"Just start adding foods that belong in your body to your diet," he recommends, "and what will start to happen, eventually, is they will replace some of the junk food. You'll start seeing your body change without having to starve yourself."

"Thousands of years ago, the Israelites were much healthier. Today, health-wise, there is very little difference between a believer and a non-believer."–Jordan Rubin, author of The Maker's Diet

By focusing on the good food that God has given us and putting His diet into our bodies, we don't have to lack in any good thing. We just need to remind ourselves that God's foods are better than man's. And while there may be some truths encompassed in the various fad diets, such as the benefit of eating fish instead of pork, the overriding consensus among Christian health and fitness experts is that quick fixes have little or no legitimate place in our lives.

Made for motion

The other half of the health equation lies in exercise. Dino Nowak, a Los Angeles-based fitness trainer who works with numerous celebrities, believes that "lasting change must start from within." He has made it his life goal to motivate and educate people by debunking fad diets and promoting what he calls the "esp Fitness Program." (esp is an acronym for Emotional, Spiritual, and Physical.)

Nowak likens our body's need for food to a car's need for gasoline. "If you keep trying to pump gas in your car and you're not driving it, you don't need that much gas. If you want to burn the gas, you have to drive the car."

For virtually every overweight person, the equation is straightforward.

"It's a simple matter of energy," Nowak explains. "We are taking in far more energy than our bodies are expending, and that's why we're getting fat."

So how do we burn this extra energy? Since most people do not perform strenuous manual labor on the job, the answer lies in exercise.

Fitness trainer Leslie Sansone created a video centered on the idea of "in-home walking" in order to make exercise accessible to everyone. By removing the usual barriers to a regular workout, such as cost, schedule and lack of comfort around strangers, Sansone's Walk Away The Pounds videos have encouraged millions of people.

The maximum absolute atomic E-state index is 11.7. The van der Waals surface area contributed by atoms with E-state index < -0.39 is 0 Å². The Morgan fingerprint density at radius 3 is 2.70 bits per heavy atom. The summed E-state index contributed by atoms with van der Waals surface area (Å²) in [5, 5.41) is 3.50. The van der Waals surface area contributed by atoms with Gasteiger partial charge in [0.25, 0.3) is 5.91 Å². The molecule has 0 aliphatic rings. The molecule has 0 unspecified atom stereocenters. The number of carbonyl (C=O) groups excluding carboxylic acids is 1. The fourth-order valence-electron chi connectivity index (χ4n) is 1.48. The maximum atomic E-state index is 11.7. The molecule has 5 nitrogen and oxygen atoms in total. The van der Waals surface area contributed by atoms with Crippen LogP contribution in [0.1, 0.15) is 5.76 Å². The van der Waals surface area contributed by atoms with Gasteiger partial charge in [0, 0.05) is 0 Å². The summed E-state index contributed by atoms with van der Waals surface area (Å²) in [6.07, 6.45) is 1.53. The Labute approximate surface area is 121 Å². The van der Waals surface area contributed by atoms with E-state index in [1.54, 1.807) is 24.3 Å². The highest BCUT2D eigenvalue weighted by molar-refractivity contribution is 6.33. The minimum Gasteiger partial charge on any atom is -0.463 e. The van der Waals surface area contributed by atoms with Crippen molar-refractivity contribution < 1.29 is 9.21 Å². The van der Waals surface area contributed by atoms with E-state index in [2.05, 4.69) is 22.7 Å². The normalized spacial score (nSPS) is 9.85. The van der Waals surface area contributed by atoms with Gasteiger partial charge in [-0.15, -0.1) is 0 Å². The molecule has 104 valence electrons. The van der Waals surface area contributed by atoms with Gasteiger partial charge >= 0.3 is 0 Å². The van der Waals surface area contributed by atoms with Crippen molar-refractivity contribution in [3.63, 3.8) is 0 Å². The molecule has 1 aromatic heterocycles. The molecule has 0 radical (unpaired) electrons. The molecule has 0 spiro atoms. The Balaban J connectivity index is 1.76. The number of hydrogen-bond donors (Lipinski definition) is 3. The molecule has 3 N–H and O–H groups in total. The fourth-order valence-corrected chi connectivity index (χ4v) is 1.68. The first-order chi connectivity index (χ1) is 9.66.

"One of the biggest gifts God gave us was this gorgeous feeling of not only empowerment, but also the coping and peace that exercise brings us," she says. "And no drug, no pill, nothing takes the place of what our natural body produces when we are in motion, because God's design for muscle and bone is for them to be active. We're meant to be spiritual and physical beings, and when we're in motion we are happier, healthier, more creative, and smarter."

Sansone's just-released book, Walk Away The Pounds: The Breakthrough 6-Week Program That Helps You Burn Fat, Tone Muscle, and Feel Great Without Dieting, features principles, exercises, and recipes for healthy living.

Nowak breaks down exercise into three categories: cardiovascular, resistance training, and flexibility. For cardiovascular exercise, Nowak suggests, "find your activity." Whether it's rollerblading, jogging, playing tennis, or simply walking, it's important to engage our bodies in an enjoyable activity that also increases our heart rate.

Resistance training typically means weightlifting, but not necessarily in the way we imagine body builders pumping iron. "You're much better off doing things in movement patterns as you would experience in life," Nowak advises. Squats, rows, presses, and other low-impact repetitions that mimic real-life actions help develop useful strength and balance.